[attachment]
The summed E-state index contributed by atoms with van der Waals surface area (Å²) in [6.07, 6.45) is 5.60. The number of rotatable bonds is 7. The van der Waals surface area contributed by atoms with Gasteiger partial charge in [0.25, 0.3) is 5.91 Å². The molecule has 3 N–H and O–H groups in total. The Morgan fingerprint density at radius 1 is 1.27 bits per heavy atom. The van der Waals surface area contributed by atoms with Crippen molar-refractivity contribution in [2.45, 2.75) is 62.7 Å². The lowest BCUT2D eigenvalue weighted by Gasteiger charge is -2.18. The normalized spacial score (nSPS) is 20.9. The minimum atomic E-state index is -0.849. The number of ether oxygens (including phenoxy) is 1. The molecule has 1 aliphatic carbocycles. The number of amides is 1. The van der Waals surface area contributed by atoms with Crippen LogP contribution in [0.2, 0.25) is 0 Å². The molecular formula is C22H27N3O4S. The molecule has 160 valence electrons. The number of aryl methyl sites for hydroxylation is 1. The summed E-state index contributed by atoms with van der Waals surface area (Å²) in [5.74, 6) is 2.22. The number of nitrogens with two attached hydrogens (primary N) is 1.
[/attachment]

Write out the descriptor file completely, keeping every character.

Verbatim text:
The summed E-state index contributed by atoms with van der Waals surface area (Å²) in [6.07, 6.45) is 5.60. The number of rotatable bonds is 7. The van der Waals surface area contributed by atoms with Gasteiger partial charge in [0.25, 0.3) is 5.91 Å². The molecule has 3 N–H and O–H groups in total. The Morgan fingerprint density at radius 1 is 1.27 bits per heavy atom. The van der Waals surface area contributed by atoms with Crippen molar-refractivity contribution in [2.45, 2.75) is 62.7 Å². The lowest BCUT2D eigenvalue weighted by Gasteiger charge is -2.18. The normalized spacial score (nSPS) is 20.9. The minimum atomic E-state index is -0.849. The number of ether oxygens (including phenoxy) is 1. The molecule has 1 aliphatic carbocycles. The number of amides is 1. The van der Waals surface area contributed by atoms with Crippen LogP contribution in [0.2, 0.25) is 0 Å². The molecular formula is C22H27N3O4S. The molecule has 160 valence electrons. The number of aryl methyl sites for hydroxylation is 1. The summed E-state index contributed by atoms with van der Waals surface area (Å²) in [5.74, 6) is 2.22. The number of nitrogens with two attached hydrogens (primary N) is 1.